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Pocket Health Sensors

Posted on September 5, 2018 I Written By

John Lynn is the Founder of the blog network which currently consists of 10 blogs containing over 8000 articles with John having written over 4000 of the articles himself. These EMR and Healthcare IT related articles have been viewed over 16 million times. John also manages Healthcare IT Central and Healthcare IT Today, the leading career Health IT job board and blog. John is co-founder of and John is highly involved in social media, and in addition to his blogs can also be found on Twitter: @techguy and @ehrandhit and LinkedIn.

We’ve long talked about the explosion of wearable sensors that’s happening in the market. The number is amazing. Now I’m just waiting for them to go a little deeper as far as what they can offer that’s clinically relevant. That said, I’m also impressed with how small these sensors are becoming. They can easily fit in your pocket or purse with no problem.

An example of this movement is the ECG that was recently sent to me by SnapECG. They have a wide variety of ECG sensors, but they sent me the SnapECG Handheld ECG Recorder (Available on eBay and Amazon). I have to admit that receiving it was a bit underwhelming. It was so simple to use that it didn’t need much information. That said, it would have been nice to have a little card that said basically that there was nothing for me to do other than download the app on my smartphone and get started.

Regardless it was super easy to unpackage it, download the app and pair it with my smartphone. No doubt I’m a more advanced user and so a few more prompts on the mobile app might be a good idea, but all in all, it was amazing how simple it was to start using the sensor. Plus, there’s something calming about watching the ECG being recorded (maybe they should pair it with a mindfulness app).

After doing the reading, the next challenge was figuring out what to do with the data. There’s an option on the app that says “Professional Advice” but it required a login and so I didn’t want to go that direction. Plus, how did I know the quality of the professional advice? As someone active on social media, I decided to share my report on Twitter and ask my community what else I should do with the reading. The amazing part was how simple it was for me to share that report on social media. It made me really wish that sharing the report with my doctor was that easy…but I digress.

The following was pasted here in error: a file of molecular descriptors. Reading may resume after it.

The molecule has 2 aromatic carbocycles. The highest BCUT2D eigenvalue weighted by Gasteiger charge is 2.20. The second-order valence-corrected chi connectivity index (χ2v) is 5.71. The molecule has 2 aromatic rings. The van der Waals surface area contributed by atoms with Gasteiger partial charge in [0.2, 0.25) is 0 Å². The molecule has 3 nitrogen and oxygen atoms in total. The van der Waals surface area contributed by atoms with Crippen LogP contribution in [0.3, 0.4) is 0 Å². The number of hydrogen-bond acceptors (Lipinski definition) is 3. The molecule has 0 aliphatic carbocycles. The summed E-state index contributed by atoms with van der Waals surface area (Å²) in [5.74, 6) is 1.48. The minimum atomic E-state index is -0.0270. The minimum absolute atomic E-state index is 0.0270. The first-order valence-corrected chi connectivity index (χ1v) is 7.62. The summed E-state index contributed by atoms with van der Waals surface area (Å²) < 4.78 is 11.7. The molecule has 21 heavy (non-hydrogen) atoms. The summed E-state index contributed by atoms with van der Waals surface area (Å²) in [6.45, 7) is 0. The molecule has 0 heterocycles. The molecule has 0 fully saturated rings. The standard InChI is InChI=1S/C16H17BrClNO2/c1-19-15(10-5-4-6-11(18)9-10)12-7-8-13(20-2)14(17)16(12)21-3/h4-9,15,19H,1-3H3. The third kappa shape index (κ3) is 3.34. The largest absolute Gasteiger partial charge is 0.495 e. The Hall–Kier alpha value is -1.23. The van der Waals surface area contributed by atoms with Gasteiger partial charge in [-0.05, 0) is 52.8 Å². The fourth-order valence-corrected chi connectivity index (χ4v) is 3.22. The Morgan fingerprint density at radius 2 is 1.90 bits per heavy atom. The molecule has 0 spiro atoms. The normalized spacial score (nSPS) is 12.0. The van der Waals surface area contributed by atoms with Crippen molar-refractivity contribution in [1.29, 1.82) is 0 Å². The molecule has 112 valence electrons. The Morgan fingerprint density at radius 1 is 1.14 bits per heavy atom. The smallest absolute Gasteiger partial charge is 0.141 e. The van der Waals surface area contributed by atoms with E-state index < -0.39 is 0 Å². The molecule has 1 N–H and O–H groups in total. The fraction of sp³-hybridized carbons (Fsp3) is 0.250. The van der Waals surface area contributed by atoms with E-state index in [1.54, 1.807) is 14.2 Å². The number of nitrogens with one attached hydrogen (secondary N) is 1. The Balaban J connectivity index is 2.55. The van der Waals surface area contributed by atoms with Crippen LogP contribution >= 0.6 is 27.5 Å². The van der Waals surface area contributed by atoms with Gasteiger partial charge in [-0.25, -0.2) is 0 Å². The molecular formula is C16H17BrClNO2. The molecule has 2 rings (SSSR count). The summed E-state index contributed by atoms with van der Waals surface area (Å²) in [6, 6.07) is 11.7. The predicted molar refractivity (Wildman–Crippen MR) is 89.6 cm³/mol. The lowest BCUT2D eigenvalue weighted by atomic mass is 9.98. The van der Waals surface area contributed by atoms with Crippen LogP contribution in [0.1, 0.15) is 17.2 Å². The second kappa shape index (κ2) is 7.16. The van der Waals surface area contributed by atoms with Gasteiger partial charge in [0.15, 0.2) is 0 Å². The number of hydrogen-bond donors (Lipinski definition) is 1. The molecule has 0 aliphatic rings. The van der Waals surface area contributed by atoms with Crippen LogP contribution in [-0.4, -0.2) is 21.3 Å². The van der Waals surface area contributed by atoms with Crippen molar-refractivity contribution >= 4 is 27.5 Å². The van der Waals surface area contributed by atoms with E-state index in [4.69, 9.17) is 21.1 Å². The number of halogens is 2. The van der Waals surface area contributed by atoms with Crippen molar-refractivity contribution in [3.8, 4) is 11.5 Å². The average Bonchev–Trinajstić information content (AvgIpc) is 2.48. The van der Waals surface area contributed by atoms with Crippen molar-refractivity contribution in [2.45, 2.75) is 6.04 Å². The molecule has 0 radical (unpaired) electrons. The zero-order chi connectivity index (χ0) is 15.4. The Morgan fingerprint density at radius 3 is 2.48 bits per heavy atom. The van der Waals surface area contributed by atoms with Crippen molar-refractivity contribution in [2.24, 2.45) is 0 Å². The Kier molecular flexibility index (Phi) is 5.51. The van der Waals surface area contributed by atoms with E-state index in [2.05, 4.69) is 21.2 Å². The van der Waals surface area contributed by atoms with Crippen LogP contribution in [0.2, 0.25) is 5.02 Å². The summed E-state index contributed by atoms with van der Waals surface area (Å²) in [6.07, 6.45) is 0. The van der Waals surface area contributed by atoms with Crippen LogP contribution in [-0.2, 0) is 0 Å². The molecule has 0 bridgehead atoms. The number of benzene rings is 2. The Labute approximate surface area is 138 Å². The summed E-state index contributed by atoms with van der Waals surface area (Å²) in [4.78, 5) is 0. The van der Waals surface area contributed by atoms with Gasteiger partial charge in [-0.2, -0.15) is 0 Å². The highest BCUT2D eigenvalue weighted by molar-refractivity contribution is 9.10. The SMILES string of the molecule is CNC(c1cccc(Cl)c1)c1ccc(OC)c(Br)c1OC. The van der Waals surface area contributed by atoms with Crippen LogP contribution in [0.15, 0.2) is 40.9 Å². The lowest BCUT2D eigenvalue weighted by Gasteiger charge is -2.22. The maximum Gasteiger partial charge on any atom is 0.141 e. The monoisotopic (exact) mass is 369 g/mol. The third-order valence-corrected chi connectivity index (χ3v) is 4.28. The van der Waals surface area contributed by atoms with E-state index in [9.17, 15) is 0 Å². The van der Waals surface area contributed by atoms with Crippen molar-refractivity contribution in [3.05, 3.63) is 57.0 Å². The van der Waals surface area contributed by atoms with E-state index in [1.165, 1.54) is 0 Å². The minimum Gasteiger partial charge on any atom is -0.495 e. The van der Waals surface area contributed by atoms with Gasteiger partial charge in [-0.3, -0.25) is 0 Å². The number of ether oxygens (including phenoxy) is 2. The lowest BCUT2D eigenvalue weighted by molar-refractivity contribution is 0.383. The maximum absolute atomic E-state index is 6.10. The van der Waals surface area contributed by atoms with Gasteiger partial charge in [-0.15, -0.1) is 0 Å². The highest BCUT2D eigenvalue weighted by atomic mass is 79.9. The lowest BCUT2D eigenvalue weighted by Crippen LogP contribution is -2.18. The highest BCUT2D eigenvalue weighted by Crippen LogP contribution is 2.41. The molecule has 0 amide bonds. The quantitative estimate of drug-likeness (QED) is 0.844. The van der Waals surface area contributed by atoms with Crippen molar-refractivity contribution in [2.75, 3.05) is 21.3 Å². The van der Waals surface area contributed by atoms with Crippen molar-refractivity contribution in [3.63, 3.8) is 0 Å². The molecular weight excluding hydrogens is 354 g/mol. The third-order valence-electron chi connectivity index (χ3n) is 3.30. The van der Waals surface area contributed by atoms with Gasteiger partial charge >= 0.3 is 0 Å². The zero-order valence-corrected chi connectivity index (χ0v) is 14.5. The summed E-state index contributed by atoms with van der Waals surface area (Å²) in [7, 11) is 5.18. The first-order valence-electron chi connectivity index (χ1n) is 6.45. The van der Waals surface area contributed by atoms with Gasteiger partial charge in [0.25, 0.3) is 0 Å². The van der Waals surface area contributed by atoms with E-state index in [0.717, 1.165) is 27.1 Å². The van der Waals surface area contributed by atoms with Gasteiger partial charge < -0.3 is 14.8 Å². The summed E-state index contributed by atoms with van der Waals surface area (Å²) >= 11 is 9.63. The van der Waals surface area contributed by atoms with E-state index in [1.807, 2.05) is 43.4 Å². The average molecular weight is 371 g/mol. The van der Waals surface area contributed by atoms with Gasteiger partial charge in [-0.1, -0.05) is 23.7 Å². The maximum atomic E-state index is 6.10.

Along with some great snarky replies, I also learned about the difference between a single lead ECG and one that would be used in a doctors office. I even had a doctor reply with the following:

The doctor went on to share that it can measure resting heart rate, target exercise heart rate, and rhythm regular/irregular. Although, he did make clear that the key is for the data to come from a wearable that produced accurate data.

I was aware of this possible issue, but I wonder how many consumers wouldn’t think twice about how accurate the readings from the wearable were for them. I can hear someone reasoning that they bought it at BestBuy or Amazon and so they must have vetted the quality of the reading, right? I’m sure some of you are laughing, but I’m quite sure this is how much research many people do on the accuracy of their wearable devices. I instead look for the FDA clearance which SnapECG has said they’re working on and they’re planning to have it cleared in the middle of September.

The SnapECG was originally launched in China and now they’re bringing it to the US. I’ll admit I’m not that familiar with the Chinese medical device world, but the device has been awarded CE certification (EU) and China’s CFDA certification. A lesson that many chinese companies learn is that those don’t really seem to carry much weight to those of us in the US.

In fact, it should come as no surprise that many people in the US will be skeptical of wearables coming from China and other overseas countries. The smartest thing a company like SnapECG can do is to partner with a trusted US brand like the Mayo Clinic or Cleveland Clinic. Most people in the US will trust something that has been vetted by those organizations who are extremely protective of their brands. Plus, it’s easy to see why their “Professional Advice” app feature would carry a lot more weight if that advice was tied to a well known US healthcare organization than a basically anonymous one with Chinese ties.

At the end of the day, the real question for all of these wearables is what value can you provide the patient and how quickly can you provide that value? Plus, will patients understand the value that a single lead ECG can provide them? And will they understand the limitations of what it can and can’t tell you? This is why the software that comes paired with the device is so important. Plus, as these devices become more and more clinically relevant, you’re going to want that data available to a care provider you trust as well.